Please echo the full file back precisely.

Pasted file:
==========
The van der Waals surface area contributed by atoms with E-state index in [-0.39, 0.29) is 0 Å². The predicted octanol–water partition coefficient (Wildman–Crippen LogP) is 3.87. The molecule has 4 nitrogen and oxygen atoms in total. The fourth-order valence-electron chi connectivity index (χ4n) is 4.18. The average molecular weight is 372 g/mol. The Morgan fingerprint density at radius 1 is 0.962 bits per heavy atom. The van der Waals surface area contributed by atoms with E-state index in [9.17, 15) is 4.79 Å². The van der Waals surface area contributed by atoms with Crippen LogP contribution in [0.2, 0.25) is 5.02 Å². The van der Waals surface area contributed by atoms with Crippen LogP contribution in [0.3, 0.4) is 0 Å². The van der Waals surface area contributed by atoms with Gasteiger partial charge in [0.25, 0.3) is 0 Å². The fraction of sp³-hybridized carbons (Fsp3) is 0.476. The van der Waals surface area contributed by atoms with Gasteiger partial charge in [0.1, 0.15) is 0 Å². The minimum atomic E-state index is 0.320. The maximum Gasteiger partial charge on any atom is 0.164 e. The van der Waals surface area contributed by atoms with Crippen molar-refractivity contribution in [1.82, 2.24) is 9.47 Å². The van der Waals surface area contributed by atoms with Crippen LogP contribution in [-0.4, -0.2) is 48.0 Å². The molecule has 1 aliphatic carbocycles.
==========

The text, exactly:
The van der Waals surface area contributed by atoms with E-state index in [-0.39, 0.29) is 0 Å². The predicted octanol–water partition coefficient (Wildman–Crippen LogP) is 3.87. The molecule has 4 nitrogen and oxygen atoms in total. The fourth-order valence-electron chi connectivity index (χ4n) is 4.18. The average molecular weight is 372 g/mol. The Morgan fingerprint density at radius 1 is 0.962 bits per heavy atom. The van der Waals surface area contributed by atoms with E-state index in [9.17, 15) is 4.79 Å². The van der Waals surface area contributed by atoms with Crippen LogP contribution in [0.2, 0.25) is 5.02 Å². The van der Waals surface area contributed by atoms with Crippen LogP contribution in [0.3, 0.4) is 0 Å². The van der Waals surface area contributed by atoms with Gasteiger partial charge in [0.25, 0.3) is 0 Å². The fraction of sp³-hybridized carbons (Fsp3) is 0.476. The van der Waals surface area contributed by atoms with Gasteiger partial charge in [0.1, 0.15) is 0 Å². The minimum atomic E-state index is 0.320. The maximum Gasteiger partial charge on any atom is 0.164 e. The van der Waals surface area contributed by atoms with Crippen molar-refractivity contribution in [1.82, 2.24) is 9.47 Å². The van der Waals surface area contributed by atoms with Crippen LogP contribution in [-0.4, -0.2) is 48.0 Å². The molecule has 1 aliphatic carbocycles.